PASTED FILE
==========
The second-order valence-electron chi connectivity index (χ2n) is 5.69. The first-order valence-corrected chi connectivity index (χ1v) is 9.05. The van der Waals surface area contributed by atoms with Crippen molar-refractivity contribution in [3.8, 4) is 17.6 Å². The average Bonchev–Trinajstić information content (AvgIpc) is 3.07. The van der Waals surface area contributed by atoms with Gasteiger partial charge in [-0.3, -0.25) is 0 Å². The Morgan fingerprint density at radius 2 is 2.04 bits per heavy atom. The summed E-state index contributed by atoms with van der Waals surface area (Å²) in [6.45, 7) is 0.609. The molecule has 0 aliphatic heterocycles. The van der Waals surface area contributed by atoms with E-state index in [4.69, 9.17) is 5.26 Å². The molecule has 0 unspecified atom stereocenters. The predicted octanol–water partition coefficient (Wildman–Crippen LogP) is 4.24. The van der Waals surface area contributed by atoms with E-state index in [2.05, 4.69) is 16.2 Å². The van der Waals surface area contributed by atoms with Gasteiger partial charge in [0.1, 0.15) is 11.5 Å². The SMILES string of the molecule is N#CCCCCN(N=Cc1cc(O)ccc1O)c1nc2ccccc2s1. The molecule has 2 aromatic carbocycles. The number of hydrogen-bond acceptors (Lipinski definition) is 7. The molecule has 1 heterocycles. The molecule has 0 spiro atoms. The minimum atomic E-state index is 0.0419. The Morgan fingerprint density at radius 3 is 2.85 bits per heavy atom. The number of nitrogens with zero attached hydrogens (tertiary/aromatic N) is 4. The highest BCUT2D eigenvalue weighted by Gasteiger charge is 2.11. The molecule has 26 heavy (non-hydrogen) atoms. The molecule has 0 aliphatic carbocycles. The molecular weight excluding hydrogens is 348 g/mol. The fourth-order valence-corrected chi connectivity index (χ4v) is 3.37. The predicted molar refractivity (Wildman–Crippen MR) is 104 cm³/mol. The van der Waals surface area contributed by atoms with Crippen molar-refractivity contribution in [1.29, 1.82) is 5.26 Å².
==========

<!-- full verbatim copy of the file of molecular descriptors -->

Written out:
The second-order valence-electron chi connectivity index (χ2n) is 5.69. The first-order valence-corrected chi connectivity index (χ1v) is 9.05. The van der Waals surface area contributed by atoms with Crippen molar-refractivity contribution in [3.8, 4) is 17.6 Å². The average Bonchev–Trinajstić information content (AvgIpc) is 3.07. The van der Waals surface area contributed by atoms with Gasteiger partial charge in [-0.3, -0.25) is 0 Å². The Morgan fingerprint density at radius 2 is 2.04 bits per heavy atom. The summed E-state index contributed by atoms with van der Waals surface area (Å²) in [6.45, 7) is 0.609. The molecule has 0 aliphatic heterocycles. The van der Waals surface area contributed by atoms with E-state index in [4.69, 9.17) is 5.26 Å². The molecule has 0 unspecified atom stereocenters. The predicted octanol–water partition coefficient (Wildman–Crippen LogP) is 4.24. The van der Waals surface area contributed by atoms with E-state index in [2.05, 4.69) is 16.2 Å². The van der Waals surface area contributed by atoms with Gasteiger partial charge in [0.1, 0.15) is 11.5 Å². The SMILES string of the molecule is N#CCCCCN(N=Cc1cc(O)ccc1O)c1nc2ccccc2s1. The molecule has 2 aromatic carbocycles. The number of hydrogen-bond acceptors (Lipinski definition) is 7. The molecule has 1 heterocycles. The molecule has 0 spiro atoms. The minimum atomic E-state index is 0.0419. The Morgan fingerprint density at radius 3 is 2.85 bits per heavy atom. The number of nitrogens with zero attached hydrogens (tertiary/aromatic N) is 4. The highest BCUT2D eigenvalue weighted by Gasteiger charge is 2.11. The molecule has 26 heavy (non-hydrogen) atoms. The molecule has 0 aliphatic carbocycles. The molecular weight excluding hydrogens is 348 g/mol. The fourth-order valence-corrected chi connectivity index (χ4v) is 3.37. The predicted molar refractivity (Wildman–Crippen MR) is 104 cm³/mol. The van der Waals surface area contributed by atoms with Crippen molar-refractivity contribution in [1.29, 1.82) is 5.26 Å².